"You can safely ignore any sentence that includes the phrase 'according to quantum mechanics'" Including, of course, that one. Tbrosz (talk) 16:13, 20 July 2013 (UTC)

awe some Monteletourneau (talk) 05:39, 1 August 2013 (UTC)

"Albert Einstein being famously wrong", isn't that a bit subjective? Although there is little evidence supporting the hidden variable theory, it is not out of the question to consider it, Einstein might've been right you know. -- 21:02, 20 July 2013 (UTC)

Einstein was not wrong, he just was searching to unify relativity mechanics with quantum mechanics. That sentence "God does not play dice" is often misunderstood and in wrong context here. I did remove it.--Dgbrt (talk) 21:27, 20 July 2013 (UTC)
I don't know about ANY evidence supporting Hidden variable theory, on the other hand I heard that Bell inequalities were experimentally tested and results are against Einstein. Wikipedia itself states that "Most advocates of the hidden variables idea ... are ready to give up locality". Einstein assumed that the principle of locality was necessary, and that there could be no violations of it. Are you seriously saying that someone managed to put their subjective position into that many articles on wikipedia? ; The point of "wrong content" may be more valid, especially considering that Einstein probably was able to understand quantum mechanics, just didn't believe it. It would be very interresting what he would say about the issue if he wouldn't died 9 years before the Bell inequalities were formulated. -- Hkmaly (talk) 09:21, 22 July 2013 (UTC)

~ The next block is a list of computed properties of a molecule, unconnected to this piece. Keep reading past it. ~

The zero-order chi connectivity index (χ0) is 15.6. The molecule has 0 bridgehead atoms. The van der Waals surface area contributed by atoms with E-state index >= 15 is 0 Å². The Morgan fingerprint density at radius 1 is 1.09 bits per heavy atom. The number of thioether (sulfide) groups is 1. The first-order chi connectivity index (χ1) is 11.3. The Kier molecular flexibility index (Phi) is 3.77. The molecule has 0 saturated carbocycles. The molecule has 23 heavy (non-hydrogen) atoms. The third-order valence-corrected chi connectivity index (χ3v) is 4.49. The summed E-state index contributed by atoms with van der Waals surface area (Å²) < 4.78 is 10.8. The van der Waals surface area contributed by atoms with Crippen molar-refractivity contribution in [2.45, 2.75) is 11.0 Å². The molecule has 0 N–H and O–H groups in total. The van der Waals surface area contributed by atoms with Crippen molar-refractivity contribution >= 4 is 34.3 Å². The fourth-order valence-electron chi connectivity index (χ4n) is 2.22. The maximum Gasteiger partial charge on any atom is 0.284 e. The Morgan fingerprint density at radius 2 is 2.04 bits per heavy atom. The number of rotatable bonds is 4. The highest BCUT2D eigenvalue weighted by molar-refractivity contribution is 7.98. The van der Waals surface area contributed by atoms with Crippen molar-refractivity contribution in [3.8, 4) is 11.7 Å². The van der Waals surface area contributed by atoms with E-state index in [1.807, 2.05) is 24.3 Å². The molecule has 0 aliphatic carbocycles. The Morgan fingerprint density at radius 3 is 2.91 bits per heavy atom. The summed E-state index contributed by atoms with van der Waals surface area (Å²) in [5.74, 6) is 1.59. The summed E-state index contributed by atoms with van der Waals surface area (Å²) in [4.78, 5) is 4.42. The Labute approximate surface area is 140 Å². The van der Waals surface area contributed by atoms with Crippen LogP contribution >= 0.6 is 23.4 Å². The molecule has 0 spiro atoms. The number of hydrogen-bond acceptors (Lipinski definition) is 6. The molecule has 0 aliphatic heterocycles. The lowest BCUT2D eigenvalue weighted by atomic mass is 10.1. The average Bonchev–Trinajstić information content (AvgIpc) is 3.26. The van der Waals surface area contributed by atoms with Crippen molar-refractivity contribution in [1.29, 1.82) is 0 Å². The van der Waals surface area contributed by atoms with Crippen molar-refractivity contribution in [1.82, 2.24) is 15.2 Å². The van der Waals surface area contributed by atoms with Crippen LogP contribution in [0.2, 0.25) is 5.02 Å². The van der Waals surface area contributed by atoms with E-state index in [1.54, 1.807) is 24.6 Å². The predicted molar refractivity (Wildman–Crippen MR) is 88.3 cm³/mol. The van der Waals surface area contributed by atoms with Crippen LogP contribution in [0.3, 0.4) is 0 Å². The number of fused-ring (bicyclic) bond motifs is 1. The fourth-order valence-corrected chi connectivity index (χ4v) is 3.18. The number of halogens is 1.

Exactly! The EPR paper does not claim that QM is wrong, it just points out the (to Einstein paradoxical) consequences of entanglement. In the same way you can claim that Schroedinger said QM was wrong, because of his famous thought experiment involving an angry cat (he made up the example to criticize the kopenhagen interpretation of "his" wave mechanics). 18:02, 1 September 2013 (UTC)

I recall hearing an argument along these lines... Something about the "fact" that a dog observing a quantum wave form will cause it to collapse, thus the observer is "conscious", and thus has a "soul". How exactly you explain all the misnomers in that set of assumptions, let alone test the hypothesis to begin with, I've no clue. Can we train monkeys to read particle detectors? And what consequence might this have for Schrodinger's poor cat? ;) 06:46, 21 July 2013 (UTC)

I'm not sure how they managed to actually prove dogs can collapse quantum wave form, but I'm definitely sure that if dog can do that cat can too. Remember that Schrödinger's cat was THOUGH experiment, we don't know if someone really tried it (unless Lewis Carol did). -- Hkmaly (talk) 09:21, 22 July 2013 (UTC)

Dog = soul, cat does not, it's proven all right! Isn't it right there in the equation? I thought S = soul??? Besides, the bible (NO the devil) tol' me so. Monteletourneau (talk) 05:39, 1 August 2013 (UTC)

Is this not a reference to the Einstein quote that a mouse wouldn't change the universe by observing it? (In German: "Ich kann mir nicht denken, daß eine Maus das Universum verändert, dadurch, daß sie es betrachtet") (talk) (please sign your comments with ~~~~)

Dogs have souls in Christian philosophical tradition, just not immortal ones. Most Christian philosophers follow a loosely Aristotelian philosophy which says that all living things have some kind of soul: plants have vegetative souls, animals have sensitive souls, and people have rational souls. Thus this sentence ought to be corrected: "the concept of most of the large monotheistic religions [is that] only humans have been created in the image of God and thus only they have souls." (talk) (please sign your comments with ~~~~)

Fixed as of this comment's date 17:36, 6 March 2018 (UTC)